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Album Review

Up to Date (1971) quickly followed on the heels of the enormous success of both The Partridge Family weekly television program — which debuted on ABC-TV on September 25, 1970 — as well as their eponymous self-titled long-player. In fact, some of the tracks used on this, the second album issued under the Partridge moniker, were actually left over from the prolific sessions that produced the first full-length platter. The wholly manufactured musical group was inspired (at least financially) by the overwhelmingly positive profits that the Monkees had made for Screen Gems television in the mid-'60s. Coupled with an equally brilliant storyline about a family who performed together — which was inspired by the real-life pop/rock family the Cowsills — the Partridge Family became a cultural icon. In a further nod to the prefabricated foursome's phenomenon, primary cast members — in this case, Shirley Jones (vocals) and David Cassidy (vocals) — also served double duty as Partridge Family lead vocalists. On Up to Date, Cassidy and Jones are again backed up by an army of recording session stalwarts, including Hal Blaine (drums), Larry Carlton (guitar), Joe Osborne (bass), and Larry Knechtel (keyboards). Providing the saccharine-sweet, make-your-teeth-hurt backing vocals are the six-member Love Generation. The formula continued to work and the hits just kept on coming, with both "I'll Meet You Halfway" and "Doesn't Somebody Want to Be Wanted" shooting into the Top Ten on the singles chart. Interestingly, the latter title was initially balked at by Cassidy and subsequently instigated the first of many heated "discussions" between the star and Partridge musical guru Wes Farrell. There are other standouts on Up to Date, including the moody ballad "I'm Here You're Here." Although slightly dated, "Umbrella Man" contains a noir sensibility and swing that also bear repeated listening. Cassidy 's songwriting prowess blooms for his first Partridge contribution on the track "Lay It on the Line." The emotive "She'd Rather Have the Rain" is also a keeper with its haunting yet lyrical chord progressions and solid vocals.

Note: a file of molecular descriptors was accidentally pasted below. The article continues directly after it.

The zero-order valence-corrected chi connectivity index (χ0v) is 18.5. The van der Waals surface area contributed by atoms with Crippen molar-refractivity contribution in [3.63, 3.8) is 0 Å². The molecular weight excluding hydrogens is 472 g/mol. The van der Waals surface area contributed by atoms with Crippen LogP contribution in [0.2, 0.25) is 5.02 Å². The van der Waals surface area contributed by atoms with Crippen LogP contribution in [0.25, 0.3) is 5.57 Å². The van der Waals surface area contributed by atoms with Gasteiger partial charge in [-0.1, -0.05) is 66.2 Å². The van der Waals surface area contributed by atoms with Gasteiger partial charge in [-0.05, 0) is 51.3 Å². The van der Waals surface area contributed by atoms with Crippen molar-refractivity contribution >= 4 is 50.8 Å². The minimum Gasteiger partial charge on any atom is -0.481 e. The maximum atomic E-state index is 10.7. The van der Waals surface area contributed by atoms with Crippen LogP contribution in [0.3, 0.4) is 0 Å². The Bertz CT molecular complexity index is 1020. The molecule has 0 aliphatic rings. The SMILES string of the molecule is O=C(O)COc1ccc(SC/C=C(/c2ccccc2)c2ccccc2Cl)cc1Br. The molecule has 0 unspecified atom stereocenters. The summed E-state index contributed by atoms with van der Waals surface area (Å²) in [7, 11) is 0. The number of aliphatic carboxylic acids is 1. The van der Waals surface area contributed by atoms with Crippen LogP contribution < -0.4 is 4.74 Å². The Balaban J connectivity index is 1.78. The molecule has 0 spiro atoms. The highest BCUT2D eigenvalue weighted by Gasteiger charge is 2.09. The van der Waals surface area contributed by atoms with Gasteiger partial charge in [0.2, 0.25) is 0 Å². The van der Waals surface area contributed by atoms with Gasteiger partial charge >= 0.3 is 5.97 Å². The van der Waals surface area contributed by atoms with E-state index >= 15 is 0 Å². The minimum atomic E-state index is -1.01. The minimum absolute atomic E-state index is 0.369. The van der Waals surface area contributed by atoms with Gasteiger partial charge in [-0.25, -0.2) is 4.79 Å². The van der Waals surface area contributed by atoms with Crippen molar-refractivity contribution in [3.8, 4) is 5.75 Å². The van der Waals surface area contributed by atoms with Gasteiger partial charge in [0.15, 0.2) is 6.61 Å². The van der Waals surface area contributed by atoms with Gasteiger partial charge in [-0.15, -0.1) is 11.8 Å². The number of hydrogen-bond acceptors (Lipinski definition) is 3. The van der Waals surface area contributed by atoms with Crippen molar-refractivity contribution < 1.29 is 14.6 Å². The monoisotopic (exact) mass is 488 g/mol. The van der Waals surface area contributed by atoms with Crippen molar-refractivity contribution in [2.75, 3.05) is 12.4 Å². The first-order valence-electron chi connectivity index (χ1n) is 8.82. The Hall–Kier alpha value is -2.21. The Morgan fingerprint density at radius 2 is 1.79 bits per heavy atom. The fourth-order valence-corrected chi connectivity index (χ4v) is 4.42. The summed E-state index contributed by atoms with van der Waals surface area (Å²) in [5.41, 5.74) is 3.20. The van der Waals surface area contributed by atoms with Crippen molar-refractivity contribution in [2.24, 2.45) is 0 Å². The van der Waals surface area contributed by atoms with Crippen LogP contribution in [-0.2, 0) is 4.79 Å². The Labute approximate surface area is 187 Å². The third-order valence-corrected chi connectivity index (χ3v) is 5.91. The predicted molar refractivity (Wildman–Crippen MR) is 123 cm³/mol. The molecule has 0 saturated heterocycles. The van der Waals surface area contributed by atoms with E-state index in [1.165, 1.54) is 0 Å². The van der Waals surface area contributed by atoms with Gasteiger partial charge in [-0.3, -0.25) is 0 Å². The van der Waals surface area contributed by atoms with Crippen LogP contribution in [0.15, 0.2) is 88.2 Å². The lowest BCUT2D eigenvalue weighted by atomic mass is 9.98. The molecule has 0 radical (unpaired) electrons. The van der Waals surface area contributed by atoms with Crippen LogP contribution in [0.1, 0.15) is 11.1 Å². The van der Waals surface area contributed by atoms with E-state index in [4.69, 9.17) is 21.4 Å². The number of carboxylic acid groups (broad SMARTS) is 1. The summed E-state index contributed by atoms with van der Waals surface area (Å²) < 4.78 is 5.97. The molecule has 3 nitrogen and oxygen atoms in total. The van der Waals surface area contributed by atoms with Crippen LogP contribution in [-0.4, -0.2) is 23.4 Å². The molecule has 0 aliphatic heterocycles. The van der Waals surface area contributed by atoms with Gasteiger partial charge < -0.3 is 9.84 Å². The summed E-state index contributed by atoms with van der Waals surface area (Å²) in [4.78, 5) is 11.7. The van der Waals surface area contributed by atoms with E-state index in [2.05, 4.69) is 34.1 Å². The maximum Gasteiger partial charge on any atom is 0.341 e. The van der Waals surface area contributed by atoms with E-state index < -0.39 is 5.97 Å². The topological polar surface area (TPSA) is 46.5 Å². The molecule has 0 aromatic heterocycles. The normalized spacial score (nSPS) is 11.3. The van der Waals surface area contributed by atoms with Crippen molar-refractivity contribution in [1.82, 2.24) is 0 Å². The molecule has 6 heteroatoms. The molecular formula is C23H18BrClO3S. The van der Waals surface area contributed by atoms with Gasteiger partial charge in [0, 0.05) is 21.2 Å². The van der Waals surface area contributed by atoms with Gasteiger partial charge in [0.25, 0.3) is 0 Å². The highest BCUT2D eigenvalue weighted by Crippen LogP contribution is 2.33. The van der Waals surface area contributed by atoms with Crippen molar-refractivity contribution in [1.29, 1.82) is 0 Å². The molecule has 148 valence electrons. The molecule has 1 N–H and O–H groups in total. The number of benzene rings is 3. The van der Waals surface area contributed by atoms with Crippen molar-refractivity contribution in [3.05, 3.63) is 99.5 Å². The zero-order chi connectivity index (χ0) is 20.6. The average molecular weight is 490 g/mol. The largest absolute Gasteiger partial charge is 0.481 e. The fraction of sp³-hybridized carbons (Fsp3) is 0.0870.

Customer Reviews

Greats with more to come

TPF even here on their second LP had people crying out for more. It was this show and the music that gave millions a happy feeling. Millions more are enjoying this stuff. So join the ranks and let the pre-disco 70s sound fill your heart and soul with joy.




Formed: 1969

Genre: Pop

Years Active: '60s, '70s

The Partridge Family was the '70s successor to the Monkees. Both were totally fictional rock/pop "bands" produced by Screen Gems, the television branch of Columbia Pictures. While the Monkees (TV series and band concept) were styled as mid-'60s counter-culture zaniness à la the Beatles' film Hard Days Night, the Partridge Family was strictly wholesome with traditional family values despite the lite quasi-hip tone of the show. The top-rated series first-aired on ABC from 1970 to 1974, premiering September...
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